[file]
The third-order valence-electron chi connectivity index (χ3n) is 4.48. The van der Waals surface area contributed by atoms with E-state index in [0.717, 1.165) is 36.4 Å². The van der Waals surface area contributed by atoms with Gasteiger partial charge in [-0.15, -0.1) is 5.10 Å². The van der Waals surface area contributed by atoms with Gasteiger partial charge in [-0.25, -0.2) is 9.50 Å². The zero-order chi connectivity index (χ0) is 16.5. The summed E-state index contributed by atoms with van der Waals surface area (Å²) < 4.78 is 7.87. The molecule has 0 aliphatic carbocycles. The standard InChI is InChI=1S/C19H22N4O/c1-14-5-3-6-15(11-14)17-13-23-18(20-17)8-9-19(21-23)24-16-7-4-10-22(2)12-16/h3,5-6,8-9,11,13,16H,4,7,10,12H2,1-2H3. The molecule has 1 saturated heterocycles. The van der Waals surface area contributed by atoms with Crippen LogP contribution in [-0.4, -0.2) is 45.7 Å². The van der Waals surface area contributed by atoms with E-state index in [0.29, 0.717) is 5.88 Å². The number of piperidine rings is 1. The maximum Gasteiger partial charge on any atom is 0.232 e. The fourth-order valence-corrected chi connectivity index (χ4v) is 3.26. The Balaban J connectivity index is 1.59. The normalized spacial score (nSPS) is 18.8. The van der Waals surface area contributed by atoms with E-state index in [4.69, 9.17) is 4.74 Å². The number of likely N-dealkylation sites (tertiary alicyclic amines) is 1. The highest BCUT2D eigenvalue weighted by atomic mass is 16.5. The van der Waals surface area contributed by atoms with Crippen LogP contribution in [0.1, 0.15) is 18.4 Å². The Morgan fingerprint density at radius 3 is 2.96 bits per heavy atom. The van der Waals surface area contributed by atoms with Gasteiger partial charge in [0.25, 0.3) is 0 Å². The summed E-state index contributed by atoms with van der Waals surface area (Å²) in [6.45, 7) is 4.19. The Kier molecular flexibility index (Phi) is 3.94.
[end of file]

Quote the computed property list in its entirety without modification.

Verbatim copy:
The third-order valence-electron chi connectivity index (χ3n) is 4.48. The van der Waals surface area contributed by atoms with E-state index in [0.717, 1.165) is 36.4 Å². The van der Waals surface area contributed by atoms with Gasteiger partial charge in [-0.15, -0.1) is 5.10 Å². The van der Waals surface area contributed by atoms with Gasteiger partial charge in [-0.25, -0.2) is 9.50 Å². The zero-order chi connectivity index (χ0) is 16.5. The summed E-state index contributed by atoms with van der Waals surface area (Å²) < 4.78 is 7.87. The molecule has 0 aliphatic carbocycles. The standard InChI is InChI=1S/C19H22N4O/c1-14-5-3-6-15(11-14)17-13-23-18(20-17)8-9-19(21-23)24-16-7-4-10-22(2)12-16/h3,5-6,8-9,11,13,16H,4,7,10,12H2,1-2H3. The molecule has 1 saturated heterocycles. The van der Waals surface area contributed by atoms with Crippen LogP contribution in [-0.4, -0.2) is 45.7 Å². The van der Waals surface area contributed by atoms with E-state index in [0.29, 0.717) is 5.88 Å². The number of piperidine rings is 1. The maximum Gasteiger partial charge on any atom is 0.232 e. The fourth-order valence-corrected chi connectivity index (χ4v) is 3.26. The Balaban J connectivity index is 1.59. The normalized spacial score (nSPS) is 18.8. The van der Waals surface area contributed by atoms with E-state index in [4.69, 9.17) is 4.74 Å². The number of likely N-dealkylation sites (tertiary alicyclic amines) is 1. The highest BCUT2D eigenvalue weighted by atomic mass is 16.5. The van der Waals surface area contributed by atoms with Crippen LogP contribution in [0.1, 0.15) is 18.4 Å². The Morgan fingerprint density at radius 3 is 2.96 bits per heavy atom. The van der Waals surface area contributed by atoms with Gasteiger partial charge in [0.25, 0.3) is 0 Å². The summed E-state index contributed by atoms with van der Waals surface area (Å²) in [6.45, 7) is 4.19. The Kier molecular flexibility index (Phi) is 3.94.